What is the Christian century?

June 30, 2016

In the January 1900 issue of the Chris­tian Century, then editor C. A. Young wrote optimistically about the potential for the growth of Christianity around the world: “May not the coming century be known as the Christian Century?” From his vantage point in North America, Young foresaw a steady advance of Christianity from the West to “the rest.”

The 20th century did indeed see dramatic growth in the geographical extent and character of Christianity. At the same time that people in Africa, Asia, Latin America, and elsewhere took hold of Jesus and the Bible in new ways, people in the Euro-Atlantic world began to turn away. In the global ecumenical movement, historic Christian denominations began working together in un­precedented fashion even as new independent and Pentecostal churches began appropriating the Christian message in ways that challenged traditional understandings of church. In the second half of the century, new waves of migration brought further change. By the end of the century, the body of Christ was more diverse, global, and interconnected than at any other time in history—but not at all in the way Young had envisioned.

Scott Sunquist calls this the “unexpected Christian century.” Dean of the School of Intercultural Studies at Fuller Theological Seminary, Sunquist is well positioned to offer a survey of a transforming century. In thematic chapters, he examines the impact that politics, migration, and other religions have had on the development of Christianity both by tracing their effects on large confessional families of churches and by profiling two dozen individuals who have had a significant influence on global Christianity. The result is a book that ranges widely but does not always dig deep.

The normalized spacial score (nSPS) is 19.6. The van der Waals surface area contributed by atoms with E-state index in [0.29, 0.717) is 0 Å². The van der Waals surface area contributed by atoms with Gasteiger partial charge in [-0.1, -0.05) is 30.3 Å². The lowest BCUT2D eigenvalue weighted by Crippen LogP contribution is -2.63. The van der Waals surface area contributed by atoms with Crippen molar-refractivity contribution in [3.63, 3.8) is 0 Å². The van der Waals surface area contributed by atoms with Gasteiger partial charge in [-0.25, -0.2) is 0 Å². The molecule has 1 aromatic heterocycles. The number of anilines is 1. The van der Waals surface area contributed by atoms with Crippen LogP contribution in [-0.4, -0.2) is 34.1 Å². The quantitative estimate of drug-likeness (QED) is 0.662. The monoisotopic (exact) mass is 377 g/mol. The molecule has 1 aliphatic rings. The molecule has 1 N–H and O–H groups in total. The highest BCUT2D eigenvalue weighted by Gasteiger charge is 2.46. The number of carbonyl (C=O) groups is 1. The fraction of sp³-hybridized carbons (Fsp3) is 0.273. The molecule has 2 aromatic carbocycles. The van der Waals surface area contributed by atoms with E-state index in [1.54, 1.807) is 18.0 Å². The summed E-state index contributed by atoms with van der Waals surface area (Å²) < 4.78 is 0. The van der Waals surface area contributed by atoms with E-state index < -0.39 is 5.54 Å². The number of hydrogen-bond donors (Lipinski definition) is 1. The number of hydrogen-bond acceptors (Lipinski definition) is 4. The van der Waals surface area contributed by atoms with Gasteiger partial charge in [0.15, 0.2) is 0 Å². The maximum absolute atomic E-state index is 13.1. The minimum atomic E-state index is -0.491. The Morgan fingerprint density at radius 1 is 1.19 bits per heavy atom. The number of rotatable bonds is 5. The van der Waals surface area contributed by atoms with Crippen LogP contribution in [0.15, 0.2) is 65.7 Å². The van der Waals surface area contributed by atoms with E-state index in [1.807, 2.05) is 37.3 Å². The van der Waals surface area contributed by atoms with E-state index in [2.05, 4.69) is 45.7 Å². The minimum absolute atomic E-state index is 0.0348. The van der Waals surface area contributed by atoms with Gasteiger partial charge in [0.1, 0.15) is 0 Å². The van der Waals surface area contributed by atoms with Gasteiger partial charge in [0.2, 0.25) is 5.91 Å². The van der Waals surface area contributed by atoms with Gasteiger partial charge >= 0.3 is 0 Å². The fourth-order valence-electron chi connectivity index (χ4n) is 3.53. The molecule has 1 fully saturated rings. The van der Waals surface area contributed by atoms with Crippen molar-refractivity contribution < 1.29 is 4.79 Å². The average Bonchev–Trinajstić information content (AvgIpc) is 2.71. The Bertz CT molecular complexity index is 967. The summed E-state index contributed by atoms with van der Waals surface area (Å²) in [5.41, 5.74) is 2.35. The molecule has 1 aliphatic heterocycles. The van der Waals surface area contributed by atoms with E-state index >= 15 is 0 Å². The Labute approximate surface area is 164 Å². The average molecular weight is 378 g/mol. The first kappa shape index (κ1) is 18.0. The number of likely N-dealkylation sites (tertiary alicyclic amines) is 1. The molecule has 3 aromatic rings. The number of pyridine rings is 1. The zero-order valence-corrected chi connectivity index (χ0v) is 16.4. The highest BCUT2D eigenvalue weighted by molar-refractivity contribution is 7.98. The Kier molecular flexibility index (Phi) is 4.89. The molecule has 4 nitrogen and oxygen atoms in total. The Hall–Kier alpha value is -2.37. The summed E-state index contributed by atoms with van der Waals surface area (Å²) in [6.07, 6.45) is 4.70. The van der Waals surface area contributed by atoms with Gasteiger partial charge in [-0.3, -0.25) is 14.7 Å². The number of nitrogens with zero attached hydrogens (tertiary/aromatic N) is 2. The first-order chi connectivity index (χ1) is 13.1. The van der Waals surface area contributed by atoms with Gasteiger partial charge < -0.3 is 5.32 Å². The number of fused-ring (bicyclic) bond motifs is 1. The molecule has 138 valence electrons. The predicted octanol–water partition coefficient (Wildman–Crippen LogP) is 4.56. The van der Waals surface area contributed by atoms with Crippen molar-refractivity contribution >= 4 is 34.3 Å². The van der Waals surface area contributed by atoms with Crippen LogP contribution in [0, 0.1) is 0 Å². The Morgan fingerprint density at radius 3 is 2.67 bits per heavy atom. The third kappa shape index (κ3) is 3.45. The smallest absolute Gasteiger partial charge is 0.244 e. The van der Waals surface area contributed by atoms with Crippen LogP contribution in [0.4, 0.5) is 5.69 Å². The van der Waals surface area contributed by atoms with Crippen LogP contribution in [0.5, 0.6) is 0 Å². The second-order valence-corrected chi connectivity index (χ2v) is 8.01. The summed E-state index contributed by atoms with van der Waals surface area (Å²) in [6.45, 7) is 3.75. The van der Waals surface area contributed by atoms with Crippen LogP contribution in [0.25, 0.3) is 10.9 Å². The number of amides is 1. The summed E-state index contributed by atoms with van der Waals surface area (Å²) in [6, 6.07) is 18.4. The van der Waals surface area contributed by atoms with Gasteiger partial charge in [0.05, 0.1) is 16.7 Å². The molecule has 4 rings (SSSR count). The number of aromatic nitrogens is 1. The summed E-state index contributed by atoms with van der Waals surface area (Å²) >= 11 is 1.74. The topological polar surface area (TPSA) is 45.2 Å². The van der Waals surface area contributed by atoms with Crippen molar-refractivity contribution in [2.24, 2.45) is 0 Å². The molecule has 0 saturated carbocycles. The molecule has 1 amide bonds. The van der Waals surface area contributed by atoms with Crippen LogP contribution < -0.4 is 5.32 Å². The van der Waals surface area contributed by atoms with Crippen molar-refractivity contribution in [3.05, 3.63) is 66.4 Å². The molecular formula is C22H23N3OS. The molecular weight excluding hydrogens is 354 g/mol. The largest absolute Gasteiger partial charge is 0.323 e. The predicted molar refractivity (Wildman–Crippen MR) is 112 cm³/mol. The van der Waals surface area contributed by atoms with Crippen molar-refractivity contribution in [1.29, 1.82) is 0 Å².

Several themes recur. Perhaps the most profound is also the simplest: the figure of Jesus Christ inspires, challenges, and transforms people across time, space, and culture. The book is replete with examples of people whose lives were changed by their encounter with Jesus. Prophet Simon Kimbangu, an itinerant Congolese preacher and political prisoner who died in 1951, became the inspiration for the Church of Jesus Christ on Earth, still a large church in central Africa. Bishop K. H. Ting sought to hold together Christianity and the Communist Party of China, not always successfully, but in a way that continues to shape Chinese Christianity.

Another recurring theme is the movement of Christians away from a Christen­dom model in which church and state power were closely linked, to one in which Christianity has more indepen­dence from temporal sources of authority. Sunquist sees a transition from a powerful church at the center of Western society to a weak church at the periphery of many non-Western societies. “With so little political voice,” Sunquist writes, “there would seem to be little to deter” violence against Christians. “The future does not look bright for Christians as we see less and less political and institutional power to protect” the church, he asserts.

This tells only part of the story. The death of European Christendom is clear. But part of the appeal of Christianity in many parts of the world is its association with political and economic power. When political officials attend church events in Uganda, or Korean pastors offer de facto endorsements of candidates, it is clear that church-state relations in other parts of the world are still evolving. We should pay special heed to truly marginalized and suffering Christian communities, and we should debate the proper form of church-state relations, but we can do so only with a clear picture of the diversity of global Christianity.